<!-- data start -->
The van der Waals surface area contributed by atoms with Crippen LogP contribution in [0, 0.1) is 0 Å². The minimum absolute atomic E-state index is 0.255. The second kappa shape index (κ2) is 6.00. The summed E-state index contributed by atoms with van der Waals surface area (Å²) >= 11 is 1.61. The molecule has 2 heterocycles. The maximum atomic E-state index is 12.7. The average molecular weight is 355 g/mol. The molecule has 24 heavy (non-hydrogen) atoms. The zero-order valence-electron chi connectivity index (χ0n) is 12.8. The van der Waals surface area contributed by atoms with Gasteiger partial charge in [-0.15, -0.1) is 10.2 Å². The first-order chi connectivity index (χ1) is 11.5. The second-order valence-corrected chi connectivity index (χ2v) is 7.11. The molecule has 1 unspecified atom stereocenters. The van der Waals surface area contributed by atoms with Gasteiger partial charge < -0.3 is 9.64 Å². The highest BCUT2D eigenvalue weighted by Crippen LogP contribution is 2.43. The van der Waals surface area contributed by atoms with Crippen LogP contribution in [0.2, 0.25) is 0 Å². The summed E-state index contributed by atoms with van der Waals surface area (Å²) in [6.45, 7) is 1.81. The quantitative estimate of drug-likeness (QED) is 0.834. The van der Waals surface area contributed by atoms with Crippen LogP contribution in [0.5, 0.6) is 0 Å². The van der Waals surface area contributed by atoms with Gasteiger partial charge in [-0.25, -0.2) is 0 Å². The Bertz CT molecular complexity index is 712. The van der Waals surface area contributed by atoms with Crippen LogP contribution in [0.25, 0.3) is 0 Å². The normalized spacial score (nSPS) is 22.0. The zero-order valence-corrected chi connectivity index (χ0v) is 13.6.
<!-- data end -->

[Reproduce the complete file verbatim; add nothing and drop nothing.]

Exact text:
The van der Waals surface area contributed by atoms with Crippen LogP contribution in [0, 0.1) is 0 Å². The minimum absolute atomic E-state index is 0.255. The second kappa shape index (κ2) is 6.00. The summed E-state index contributed by atoms with van der Waals surface area (Å²) >= 11 is 1.61. The molecule has 2 heterocycles. The maximum atomic E-state index is 12.7. The average molecular weight is 355 g/mol. The molecule has 24 heavy (non-hydrogen) atoms. The zero-order valence-electron chi connectivity index (χ0n) is 12.8. The van der Waals surface area contributed by atoms with Gasteiger partial charge in [-0.15, -0.1) is 10.2 Å². The first-order chi connectivity index (χ1) is 11.5. The second-order valence-corrected chi connectivity index (χ2v) is 7.11. The molecule has 1 unspecified atom stereocenters. The van der Waals surface area contributed by atoms with Gasteiger partial charge < -0.3 is 9.64 Å². The highest BCUT2D eigenvalue weighted by Crippen LogP contribution is 2.43. The van der Waals surface area contributed by atoms with Crippen LogP contribution in [0.2, 0.25) is 0 Å². The summed E-state index contributed by atoms with van der Waals surface area (Å²) in [6.45, 7) is 1.81. The quantitative estimate of drug-likeness (QED) is 0.834. The van der Waals surface area contributed by atoms with Crippen LogP contribution in [0.5, 0.6) is 0 Å². The van der Waals surface area contributed by atoms with Gasteiger partial charge in [-0.25, -0.2) is 0 Å². The Bertz CT molecular complexity index is 712. The van der Waals surface area contributed by atoms with Crippen LogP contribution in [0.25, 0.3) is 0 Å². The normalized spacial score (nSPS) is 22.0. The zero-order valence-corrected chi connectivity index (χ0v) is 13.6.